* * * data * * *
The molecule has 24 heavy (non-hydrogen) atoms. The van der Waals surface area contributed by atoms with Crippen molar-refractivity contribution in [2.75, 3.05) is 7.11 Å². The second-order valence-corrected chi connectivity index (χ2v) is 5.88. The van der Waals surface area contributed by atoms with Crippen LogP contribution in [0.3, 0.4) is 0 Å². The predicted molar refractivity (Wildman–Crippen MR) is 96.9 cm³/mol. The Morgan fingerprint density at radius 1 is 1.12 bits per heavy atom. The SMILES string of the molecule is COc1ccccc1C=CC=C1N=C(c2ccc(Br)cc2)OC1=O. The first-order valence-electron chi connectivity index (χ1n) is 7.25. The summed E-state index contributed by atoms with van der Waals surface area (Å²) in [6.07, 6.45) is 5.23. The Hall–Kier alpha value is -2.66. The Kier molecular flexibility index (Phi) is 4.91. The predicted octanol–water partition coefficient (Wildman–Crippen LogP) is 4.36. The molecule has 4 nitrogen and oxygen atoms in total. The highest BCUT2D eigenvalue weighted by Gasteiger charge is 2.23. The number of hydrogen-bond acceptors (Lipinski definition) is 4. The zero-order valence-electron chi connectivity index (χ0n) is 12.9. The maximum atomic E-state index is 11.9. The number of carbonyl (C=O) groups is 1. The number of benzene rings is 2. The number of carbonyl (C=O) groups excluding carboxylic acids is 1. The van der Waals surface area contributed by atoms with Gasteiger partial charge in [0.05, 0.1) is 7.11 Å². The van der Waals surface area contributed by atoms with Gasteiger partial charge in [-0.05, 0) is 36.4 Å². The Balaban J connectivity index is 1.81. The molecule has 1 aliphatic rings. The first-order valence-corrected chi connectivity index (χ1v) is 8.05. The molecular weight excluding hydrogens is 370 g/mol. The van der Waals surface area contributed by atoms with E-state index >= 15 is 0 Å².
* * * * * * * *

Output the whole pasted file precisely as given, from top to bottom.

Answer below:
The molecule has 24 heavy (non-hydrogen) atoms. The van der Waals surface area contributed by atoms with Crippen molar-refractivity contribution in [2.75, 3.05) is 7.11 Å². The second-order valence-corrected chi connectivity index (χ2v) is 5.88. The van der Waals surface area contributed by atoms with Crippen LogP contribution in [0.3, 0.4) is 0 Å². The predicted molar refractivity (Wildman–Crippen MR) is 96.9 cm³/mol. The Morgan fingerprint density at radius 1 is 1.12 bits per heavy atom. The SMILES string of the molecule is COc1ccccc1C=CC=C1N=C(c2ccc(Br)cc2)OC1=O. The first-order valence-electron chi connectivity index (χ1n) is 7.25. The summed E-state index contributed by atoms with van der Waals surface area (Å²) in [6.07, 6.45) is 5.23. The Hall–Kier alpha value is -2.66. The Kier molecular flexibility index (Phi) is 4.91. The predicted octanol–water partition coefficient (Wildman–Crippen LogP) is 4.36. The molecule has 4 nitrogen and oxygen atoms in total. The highest BCUT2D eigenvalue weighted by Gasteiger charge is 2.23. The number of hydrogen-bond acceptors (Lipinski definition) is 4. The zero-order valence-electron chi connectivity index (χ0n) is 12.9. The maximum atomic E-state index is 11.9. The number of carbonyl (C=O) groups is 1. The number of benzene rings is 2. The number of carbonyl (C=O) groups excluding carboxylic acids is 1. The van der Waals surface area contributed by atoms with Gasteiger partial charge in [0.05, 0.1) is 7.11 Å². The van der Waals surface area contributed by atoms with Gasteiger partial charge in [-0.05, 0) is 36.4 Å². The Balaban J connectivity index is 1.81. The molecule has 1 aliphatic rings. The first-order valence-corrected chi connectivity index (χ1v) is 8.05. The molecular weight excluding hydrogens is 370 g/mol. The van der Waals surface area contributed by atoms with E-state index >= 15 is 0 Å².